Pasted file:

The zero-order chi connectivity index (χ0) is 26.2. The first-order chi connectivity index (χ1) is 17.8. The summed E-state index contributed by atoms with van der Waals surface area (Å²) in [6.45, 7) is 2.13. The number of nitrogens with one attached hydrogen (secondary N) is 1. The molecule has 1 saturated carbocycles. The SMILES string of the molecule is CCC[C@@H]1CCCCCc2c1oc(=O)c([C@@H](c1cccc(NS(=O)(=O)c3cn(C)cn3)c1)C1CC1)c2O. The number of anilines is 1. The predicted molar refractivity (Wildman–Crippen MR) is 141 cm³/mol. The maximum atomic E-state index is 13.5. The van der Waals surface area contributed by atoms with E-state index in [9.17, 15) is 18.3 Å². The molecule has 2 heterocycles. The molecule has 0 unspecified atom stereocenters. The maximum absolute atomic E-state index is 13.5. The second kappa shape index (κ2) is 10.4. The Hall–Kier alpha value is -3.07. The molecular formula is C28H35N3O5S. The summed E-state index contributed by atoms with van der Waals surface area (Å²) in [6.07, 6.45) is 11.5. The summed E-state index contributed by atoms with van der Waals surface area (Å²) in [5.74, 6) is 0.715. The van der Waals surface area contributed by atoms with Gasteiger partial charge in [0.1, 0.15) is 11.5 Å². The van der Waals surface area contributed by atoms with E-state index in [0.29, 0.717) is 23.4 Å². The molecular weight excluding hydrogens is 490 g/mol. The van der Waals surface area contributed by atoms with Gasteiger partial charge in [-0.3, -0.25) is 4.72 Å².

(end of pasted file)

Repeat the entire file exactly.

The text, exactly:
The zero-order chi connectivity index (χ0) is 26.2. The first-order chi connectivity index (χ1) is 17.8. The summed E-state index contributed by atoms with van der Waals surface area (Å²) in [6.45, 7) is 2.13. The number of nitrogens with one attached hydrogen (secondary N) is 1. The molecule has 1 saturated carbocycles. The SMILES string of the molecule is CCC[C@@H]1CCCCCc2c1oc(=O)c([C@@H](c1cccc(NS(=O)(=O)c3cn(C)cn3)c1)C1CC1)c2O. The number of anilines is 1. The predicted molar refractivity (Wildman–Crippen MR) is 141 cm³/mol. The maximum atomic E-state index is 13.5. The van der Waals surface area contributed by atoms with E-state index in [9.17, 15) is 18.3 Å². The molecule has 2 heterocycles. The molecule has 0 unspecified atom stereocenters. The maximum absolute atomic E-state index is 13.5. The second kappa shape index (κ2) is 10.4. The Hall–Kier alpha value is -3.07. The molecular formula is C28H35N3O5S. The summed E-state index contributed by atoms with van der Waals surface area (Å²) in [6.07, 6.45) is 11.5. The summed E-state index contributed by atoms with van der Waals surface area (Å²) in [5.74, 6) is 0.715. The van der Waals surface area contributed by atoms with Gasteiger partial charge in [0.1, 0.15) is 11.5 Å². The van der Waals surface area contributed by atoms with E-state index in [0.29, 0.717) is 23.4 Å². The molecular weight excluding hydrogens is 490 g/mol. The van der Waals surface area contributed by atoms with Gasteiger partial charge in [-0.3, -0.25) is 4.72 Å².